Summary

The witches gather again; Hecate, the chief goddess of spells and witchcraft, chides them for their past behavior, and instructs them to meet Macbeth tomorrow at the cavern. She will do her work, behind the scenes, to help. They sing and dance, and then vanish.

Enter

To come on stage.

heath

Desolate plain in Scotland.

Meeting

The witches enter the stage from one side, and meet Hecate, who enters from the other side, in the middle.

Hecate

Hecate was the chief goddess of spells and witchcraft. In this play, pronounced HEH-kut (properly pronounced HEH-kuh-tee).

Why, how now, Hecate! you look angerly.

Well, how are things, Hecate? You look angry.

Have I not reason, beldams as you are, / Saucy and overbold?

Don’t I have reason to be angry with you, you hags (beldams); aren’t you too bold?

How did you dare / To trade and traffic with Macbeth / In riddles and affairs of death

How could you dare to deal with Macbeth, in matters of life and death?

And I, the mistress of your charms, / The close contriver of all harms . . .

And I, the master (mistress) of your magic (charms), the one who is intimately involved (the close contriver) with all harm, was never called to do my job (bear my part), or show what our art is capable of?

And, which is worse, all you have done . . .

Worse, everything you’ve done has been for a lost son (Macbeth), who is ungrateful and angry, who loves what he wants, and doesn’t act for your benefit.

But make amends now: get you gone . . .

To make up for all this, go now, and at the pit of Acheron (pronounced ATCH-er-on, thought to be the entrance to hell), meet me tomorrow morning. That’s where Macbeth will come, to find out his destiny.

Your vessels and your spells provide, / Your charms and every thing beside.

Bring everything you need — a cauldron (a large pot), and your spells and charms.

I am for the air; this night I’ll spend / Unto a dismal and a fatal end . . .

I’m going to fly away now (I am for the air) and spend tonight working toward a dark and fatal purpose (a dismal and a fatal end). Great work must be finished (wrought) before noon tomorrow. On the hook of the moon (on one of the tips of a crescent moon) hangs a drop of liquid (a vaporous drop) with great power; I’ll catch it before it falls to the ground, and using that, with magic, I’ll create spirits (sprites) that will (by their power of illusion) bring Macbeth to his destruction (confusion). He will deny fate, scorn death, and rely on his hopes even over wisdom, grace, and fear. And, as you all know, the feeling of security is mankind’s chief enemy.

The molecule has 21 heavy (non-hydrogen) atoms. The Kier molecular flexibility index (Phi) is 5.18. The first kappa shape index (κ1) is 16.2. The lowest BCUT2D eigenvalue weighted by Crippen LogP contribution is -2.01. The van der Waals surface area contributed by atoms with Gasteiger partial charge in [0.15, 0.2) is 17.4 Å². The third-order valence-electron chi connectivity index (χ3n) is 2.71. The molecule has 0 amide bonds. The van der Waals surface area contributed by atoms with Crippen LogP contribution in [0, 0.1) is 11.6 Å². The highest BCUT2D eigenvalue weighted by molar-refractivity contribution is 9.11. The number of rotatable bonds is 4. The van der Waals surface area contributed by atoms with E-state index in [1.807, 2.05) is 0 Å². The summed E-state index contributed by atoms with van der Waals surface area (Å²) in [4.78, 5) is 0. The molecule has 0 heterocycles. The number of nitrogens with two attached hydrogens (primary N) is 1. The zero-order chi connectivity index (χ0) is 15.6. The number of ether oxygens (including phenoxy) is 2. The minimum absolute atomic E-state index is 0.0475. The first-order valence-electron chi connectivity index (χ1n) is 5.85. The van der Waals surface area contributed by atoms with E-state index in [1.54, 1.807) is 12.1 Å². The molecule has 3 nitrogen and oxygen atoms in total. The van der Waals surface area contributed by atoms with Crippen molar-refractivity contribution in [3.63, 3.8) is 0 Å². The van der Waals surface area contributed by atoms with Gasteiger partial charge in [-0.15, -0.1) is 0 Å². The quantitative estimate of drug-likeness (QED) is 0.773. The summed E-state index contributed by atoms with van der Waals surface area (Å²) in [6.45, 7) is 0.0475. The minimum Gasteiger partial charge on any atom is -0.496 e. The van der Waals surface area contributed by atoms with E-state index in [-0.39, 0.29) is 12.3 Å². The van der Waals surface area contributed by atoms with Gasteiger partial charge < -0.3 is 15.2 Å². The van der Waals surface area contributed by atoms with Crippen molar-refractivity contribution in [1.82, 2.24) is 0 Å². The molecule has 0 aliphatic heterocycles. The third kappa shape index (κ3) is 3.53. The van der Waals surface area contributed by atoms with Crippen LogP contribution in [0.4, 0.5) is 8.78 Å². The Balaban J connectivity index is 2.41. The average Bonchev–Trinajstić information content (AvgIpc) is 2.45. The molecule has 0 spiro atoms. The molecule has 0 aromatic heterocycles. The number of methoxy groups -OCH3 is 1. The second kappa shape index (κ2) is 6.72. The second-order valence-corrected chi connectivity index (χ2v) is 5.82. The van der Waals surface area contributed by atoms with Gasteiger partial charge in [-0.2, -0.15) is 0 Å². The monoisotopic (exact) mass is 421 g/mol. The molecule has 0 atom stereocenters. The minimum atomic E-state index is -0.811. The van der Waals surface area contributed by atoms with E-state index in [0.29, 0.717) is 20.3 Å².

Music and a song within: “Come away, come away,” etc.

Music and a dance should occur at this point, but we have little or nothing to go by. It’s possible that Shakespeare didn’t even write this entire scene, and it’s almost certain that he didn’t write the dance material. This is lost, and must be supplied for each new performance. There was likely a song called “Come Away,” four hundred years ago, and supplied by another artist, but we have no substantial materials to work with.

Imagine witches dancing and appropriate music.

Hark! I am call’d . . .

Hecate asks the witches to listen; she can hear her own familiar, sitting in a cloud, calling to her and waiting.

Come, let’s make haste; she’ll soon be back again.

Let’s get to work quickly; Hecate will come back soon.

Aside

In an aside, the character speaks privately to himself for a moment, or directly to the audience, or privately to some (but not all) of the other characters present.

As a matter of convention, an aside is always a true statement of what the character thinks. A character speaking in an aside may be mistaken, but may not be dishonest.

An aside (again as a matter of convention) cannot be heard by those not spoken to.

Exit

The character leaves the stage.

Exeunt Murderers.

Latin, literally “they leave.” The Murderers leave the stage.

Pronounced EX-ee-uhnt.

Exeunt all but Macbeth and Lady Macbeth.

Latin, literally “they leave.” Most of the players leave the stage, leaving Macbeth alone with Lady Macbeth.

Pronounced EX-ee-uhnt.

Exeunt

Latin, literally “they leave.” Everyone leaves the stage.

Pronounced EX-ee-uhnt.